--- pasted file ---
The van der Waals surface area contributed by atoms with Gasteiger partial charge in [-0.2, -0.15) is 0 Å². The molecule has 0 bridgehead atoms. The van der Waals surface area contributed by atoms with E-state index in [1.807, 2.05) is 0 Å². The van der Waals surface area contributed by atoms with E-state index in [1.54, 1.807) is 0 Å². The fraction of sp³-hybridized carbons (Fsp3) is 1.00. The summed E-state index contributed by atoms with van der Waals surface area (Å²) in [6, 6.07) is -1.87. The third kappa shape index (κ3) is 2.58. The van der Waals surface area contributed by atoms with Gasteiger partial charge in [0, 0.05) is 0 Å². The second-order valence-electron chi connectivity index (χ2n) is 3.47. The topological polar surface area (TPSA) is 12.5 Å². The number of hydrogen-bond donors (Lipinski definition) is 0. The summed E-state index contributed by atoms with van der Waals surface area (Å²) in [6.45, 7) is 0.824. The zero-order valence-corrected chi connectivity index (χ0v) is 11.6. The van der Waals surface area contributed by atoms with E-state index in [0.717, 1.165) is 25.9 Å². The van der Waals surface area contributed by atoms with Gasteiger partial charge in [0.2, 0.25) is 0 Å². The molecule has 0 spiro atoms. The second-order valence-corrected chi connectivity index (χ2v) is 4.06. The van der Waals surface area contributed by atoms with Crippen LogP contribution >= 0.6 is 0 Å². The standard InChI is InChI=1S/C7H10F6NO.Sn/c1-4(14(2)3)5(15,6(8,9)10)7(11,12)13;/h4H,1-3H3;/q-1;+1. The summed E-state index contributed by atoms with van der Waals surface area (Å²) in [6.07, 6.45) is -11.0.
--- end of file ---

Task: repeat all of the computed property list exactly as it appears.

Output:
The van der Waals surface area contributed by atoms with Gasteiger partial charge in [-0.2, -0.15) is 0 Å². The molecule has 0 bridgehead atoms. The van der Waals surface area contributed by atoms with E-state index in [1.807, 2.05) is 0 Å². The van der Waals surface area contributed by atoms with E-state index in [1.54, 1.807) is 0 Å². The fraction of sp³-hybridized carbons (Fsp3) is 1.00. The summed E-state index contributed by atoms with van der Waals surface area (Å²) in [6, 6.07) is -1.87. The third kappa shape index (κ3) is 2.58. The van der Waals surface area contributed by atoms with Gasteiger partial charge in [0, 0.05) is 0 Å². The second-order valence-electron chi connectivity index (χ2n) is 3.47. The topological polar surface area (TPSA) is 12.5 Å². The number of hydrogen-bond donors (Lipinski definition) is 0. The summed E-state index contributed by atoms with van der Waals surface area (Å²) in [6.45, 7) is 0.824. The zero-order valence-corrected chi connectivity index (χ0v) is 11.6. The van der Waals surface area contributed by atoms with E-state index in [0.717, 1.165) is 25.9 Å². The van der Waals surface area contributed by atoms with Gasteiger partial charge in [0.2, 0.25) is 0 Å². The molecule has 0 spiro atoms. The second-order valence-corrected chi connectivity index (χ2v) is 4.06. The van der Waals surface area contributed by atoms with Crippen LogP contribution >= 0.6 is 0 Å². The standard InChI is InChI=1S/C7H10F6NO.Sn/c1-4(14(2)3)5(15,6(8,9)10)7(11,12)13;/h4H,1-3H3;/q-1;+1. The summed E-state index contributed by atoms with van der Waals surface area (Å²) in [6.07, 6.45) is -11.0.